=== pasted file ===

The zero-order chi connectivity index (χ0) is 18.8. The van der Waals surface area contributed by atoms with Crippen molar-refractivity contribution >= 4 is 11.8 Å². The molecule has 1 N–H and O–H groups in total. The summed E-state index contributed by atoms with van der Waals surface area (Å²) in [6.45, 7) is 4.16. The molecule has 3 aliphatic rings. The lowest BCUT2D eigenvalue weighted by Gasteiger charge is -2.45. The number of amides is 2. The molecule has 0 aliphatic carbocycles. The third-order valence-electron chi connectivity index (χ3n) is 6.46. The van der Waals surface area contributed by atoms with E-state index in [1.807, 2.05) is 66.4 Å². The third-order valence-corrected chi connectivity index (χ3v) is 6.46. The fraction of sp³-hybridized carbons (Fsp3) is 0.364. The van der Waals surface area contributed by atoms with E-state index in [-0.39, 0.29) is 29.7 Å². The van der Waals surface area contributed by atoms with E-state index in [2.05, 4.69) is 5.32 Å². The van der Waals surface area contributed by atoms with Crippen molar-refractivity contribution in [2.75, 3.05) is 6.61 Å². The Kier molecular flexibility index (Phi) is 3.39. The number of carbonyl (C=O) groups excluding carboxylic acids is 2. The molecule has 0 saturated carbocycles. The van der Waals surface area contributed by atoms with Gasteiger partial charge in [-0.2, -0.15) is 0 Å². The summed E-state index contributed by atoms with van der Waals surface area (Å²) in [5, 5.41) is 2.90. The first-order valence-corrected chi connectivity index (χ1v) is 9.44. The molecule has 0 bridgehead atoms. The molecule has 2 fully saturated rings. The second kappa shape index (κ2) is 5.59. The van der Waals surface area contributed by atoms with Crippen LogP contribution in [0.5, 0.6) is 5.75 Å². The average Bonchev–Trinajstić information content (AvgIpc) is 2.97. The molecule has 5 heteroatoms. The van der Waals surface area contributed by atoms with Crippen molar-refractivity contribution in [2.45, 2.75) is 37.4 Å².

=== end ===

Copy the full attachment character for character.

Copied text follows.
The zero-order chi connectivity index (χ0) is 18.8. The van der Waals surface area contributed by atoms with Crippen molar-refractivity contribution >= 4 is 11.8 Å². The molecule has 1 N–H and O–H groups in total. The summed E-state index contributed by atoms with van der Waals surface area (Å²) in [6.45, 7) is 4.16. The molecule has 3 aliphatic rings. The lowest BCUT2D eigenvalue weighted by Gasteiger charge is -2.45. The number of amides is 2. The molecule has 0 aliphatic carbocycles. The third-order valence-electron chi connectivity index (χ3n) is 6.46. The van der Waals surface area contributed by atoms with E-state index in [1.807, 2.05) is 66.4 Å². The third-order valence-corrected chi connectivity index (χ3v) is 6.46. The fraction of sp³-hybridized carbons (Fsp3) is 0.364. The van der Waals surface area contributed by atoms with E-state index in [-0.39, 0.29) is 29.7 Å². The van der Waals surface area contributed by atoms with E-state index in [2.05, 4.69) is 5.32 Å². The van der Waals surface area contributed by atoms with Crippen molar-refractivity contribution in [2.75, 3.05) is 6.61 Å². The Kier molecular flexibility index (Phi) is 3.39. The number of carbonyl (C=O) groups excluding carboxylic acids is 2. The molecule has 0 saturated carbocycles. The van der Waals surface area contributed by atoms with Gasteiger partial charge in [-0.2, -0.15) is 0 Å². The summed E-state index contributed by atoms with van der Waals surface area (Å²) in [5, 5.41) is 2.90. The first-order valence-corrected chi connectivity index (χ1v) is 9.44. The molecule has 0 bridgehead atoms. The molecule has 2 fully saturated rings. The second kappa shape index (κ2) is 5.59. The van der Waals surface area contributed by atoms with Crippen LogP contribution in [0.5, 0.6) is 5.75 Å². The average Bonchev–Trinajstić information content (AvgIpc) is 2.97. The molecule has 5 heteroatoms. The van der Waals surface area contributed by atoms with Crippen molar-refractivity contribution in [2.45, 2.75) is 37.4 Å².